Tracking 66(d)

A coalition of local and international groups has launched a website to present data on online defamation cases and strengthen their push for reforming the Telecommunications Law.


SECTION 66(D) of the Telecommunications Law – pertaining to online defamation – has received plenty of attention in recent years, but accurate facts and figures on the topic can be hard to come by.

Enter the #SayNoTo66(d) website, launched earlier this year. Created by a coalition of more than 20 local and international organisations that are working to track and raise awareness about online defamation, it was developed to make their findings easily available and counter disinformation and inaccuracies about the issue.

Daw Wai Phyo Myint, the regional outreach manager for the Centre for Responsible Business, which is a member of the coalition, says the groups began coming together after a digital rights forum in 2015.

“After this digital rights forum we were like, ‘Okay, let’s take a closer look at this issue. What are the major challenges and legislative issues we would like to touch on and advocate government?’” she said. “While we found that there are many problematic laws, it was clear that 66(d) was causing a lot of problems.”

Support more independent journalism like this. Sign up to be a Frontier member.

Around the same time, Yangon-based tech innovation lab Phandeeyar was looking to expand its digital rights discussions and began hosting monthly digital rights meet-ups.

“In early 2017 we decided to launch a monthly digital rights monthly meeting,” said Ma Ei Myat Noe Khin, the digital rights manager at Phandeeyar. “For the second meeting we were planning on talking about the [Law Protecting the Privacy and Security of Citizens] that had just been passed. But then we heard there was maybe an opportunity to amend the Telecommunications Law, so thought it would be a good time to talk about [it] instead.”

The #SayNoTo66(d) coalition was set up in May 2017. Another member is Athan, a group founded by poet Ko Maung Saungkha, who had previously been jailed under 66(d) and was an outspoken proponent of reforming the law.

“I was always getting calls from journalists asking for the latest information, asking me to talk about 66(d),” he told Frontier. “So the coalition realised that we needed to create a website where people could easily access and see the data and findings.”

The website was built by Phandeeyar using data from Free Expression Myanmar’s recent report, 66(d): No real change.

One of the first things that greets visitors is a large banner that states, “Use of 66(d) has substantially increased under the NLD government,” a statement backed up by infographics and interactive charts.

Poet Maung Saungkha has led the campaign against 66(d) since he was released from prison in 2016 after being convicted of defaming President U Thein Sein (AFP)

Poet Maung Saungkha has led the campaign against 66(d) since he was released from prison in 2016 after being convicted of defaming President U Thein Sein (AFP)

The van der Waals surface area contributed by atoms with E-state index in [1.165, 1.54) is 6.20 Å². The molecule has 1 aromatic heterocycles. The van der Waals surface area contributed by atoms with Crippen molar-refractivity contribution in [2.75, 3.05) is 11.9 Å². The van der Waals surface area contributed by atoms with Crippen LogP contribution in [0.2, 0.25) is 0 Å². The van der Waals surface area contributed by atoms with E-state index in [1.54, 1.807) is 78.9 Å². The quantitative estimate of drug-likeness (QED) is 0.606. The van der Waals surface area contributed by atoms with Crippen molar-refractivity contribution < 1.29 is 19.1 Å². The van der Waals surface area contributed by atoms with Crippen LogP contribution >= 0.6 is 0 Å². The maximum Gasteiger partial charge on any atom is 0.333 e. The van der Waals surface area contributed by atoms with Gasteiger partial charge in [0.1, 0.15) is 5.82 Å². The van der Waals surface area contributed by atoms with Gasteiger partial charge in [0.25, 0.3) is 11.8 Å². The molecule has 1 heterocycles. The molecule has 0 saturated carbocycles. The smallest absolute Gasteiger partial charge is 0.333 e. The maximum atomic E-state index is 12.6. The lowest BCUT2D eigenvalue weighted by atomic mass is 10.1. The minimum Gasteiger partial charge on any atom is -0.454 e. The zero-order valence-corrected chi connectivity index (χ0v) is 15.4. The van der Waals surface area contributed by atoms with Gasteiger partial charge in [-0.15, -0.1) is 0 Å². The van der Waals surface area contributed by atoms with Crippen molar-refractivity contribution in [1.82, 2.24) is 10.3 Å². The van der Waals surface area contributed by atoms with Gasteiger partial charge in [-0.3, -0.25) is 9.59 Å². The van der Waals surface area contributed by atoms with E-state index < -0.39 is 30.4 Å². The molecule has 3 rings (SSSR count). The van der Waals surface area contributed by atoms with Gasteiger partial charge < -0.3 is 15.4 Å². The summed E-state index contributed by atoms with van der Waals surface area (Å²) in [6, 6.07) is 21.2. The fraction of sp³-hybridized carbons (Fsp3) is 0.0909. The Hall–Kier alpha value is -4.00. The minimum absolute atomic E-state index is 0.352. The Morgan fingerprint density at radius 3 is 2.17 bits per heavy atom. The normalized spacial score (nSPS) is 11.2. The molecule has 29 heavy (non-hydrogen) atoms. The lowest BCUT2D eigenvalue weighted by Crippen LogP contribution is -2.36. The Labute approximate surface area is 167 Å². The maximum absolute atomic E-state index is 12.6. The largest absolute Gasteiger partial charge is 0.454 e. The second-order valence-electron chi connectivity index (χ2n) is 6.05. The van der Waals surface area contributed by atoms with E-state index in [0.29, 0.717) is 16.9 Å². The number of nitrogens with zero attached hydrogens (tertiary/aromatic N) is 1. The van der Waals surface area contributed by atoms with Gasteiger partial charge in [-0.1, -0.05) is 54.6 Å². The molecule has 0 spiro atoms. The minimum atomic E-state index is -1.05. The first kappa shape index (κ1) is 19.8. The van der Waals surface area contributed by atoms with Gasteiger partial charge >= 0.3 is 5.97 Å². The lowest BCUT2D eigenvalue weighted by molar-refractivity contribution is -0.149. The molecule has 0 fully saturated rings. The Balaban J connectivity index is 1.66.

Further down the page, visitors can read infographics that break down the data further, illustrating that more than half of cases stem from matters “closely related to the state”, such as the military, public officials, and individuals involved in political parties.

A section of the website, which is available in Burmese and English, explains why 66(d) should be abolished, while another provides a form for visitors to fill out to inform the groups of previously unreported 66(d) cases.

Ei Myat Noe Khin said that while the debate about 66(d) is not new, it was the first time that such complete data had been compiled, visualised and made available to the public. She said it was a different and often more effective way to impart information.

“For example, if you look at it the visualisations you can see the percent of people and professions it’s being used against, like journalists and human rights defenders,” she said. “When we visualise the information people can better understand the message behind it, and what it means.”

The coalition plans to update the website on a quarterly basis and hopes to link it to Facebook so that notifications about new 66(d) cases can be sent as notifications to the website’s followers. In the meantime, the coalition expects the website will clearly articulate why the coalition believes reform of the Telecommunications Law is necessary, Ei Myat Noe Khin said.

“If we look at the article it’s very obvious the definitions are fake, and that there is no true definition in the law. It gives some people the authority to define it however they like and put people in jail,” she said. “66(d) simply is not protecting people – it’s clear that we need to abolish it.”

This article originally appeared as part of Frontier’s Digital Myanmar 2018 special edition. Top photo: A journalist has ’66D’ drawn on his face during a protest against the Telecommunications Law at Bahan Township Court in June 2017. (Steve Tickner | Frontier)

More stories

Latest Issue

Stories in this issue
Myanmar enters 2021 with more friends than foes
The early delivery of vaccines is one of the many boons of the country’s geopolitics, but to really take advantage, Myanmar must bury the legacy of its isolationist past.
Will the Kayin BGF go quietly?
The Kayin State Border Guard Force has come under intense pressure from the Tatmadaw over its extensive, controversial business interests and there’s concern the ultimatum could trigger fresh hostilities in one of the country’s most war-torn areas.

Support our independent journalism and get exclusive behind-the-scenes content and analysis

Stay on top of Myanmar current affairs with our Daily Briefing and Media Monitor newsletters.

Sign up for our Frontier Fridays newsletter. It’s a free weekly round-up featuring the most important events shaping Myanmar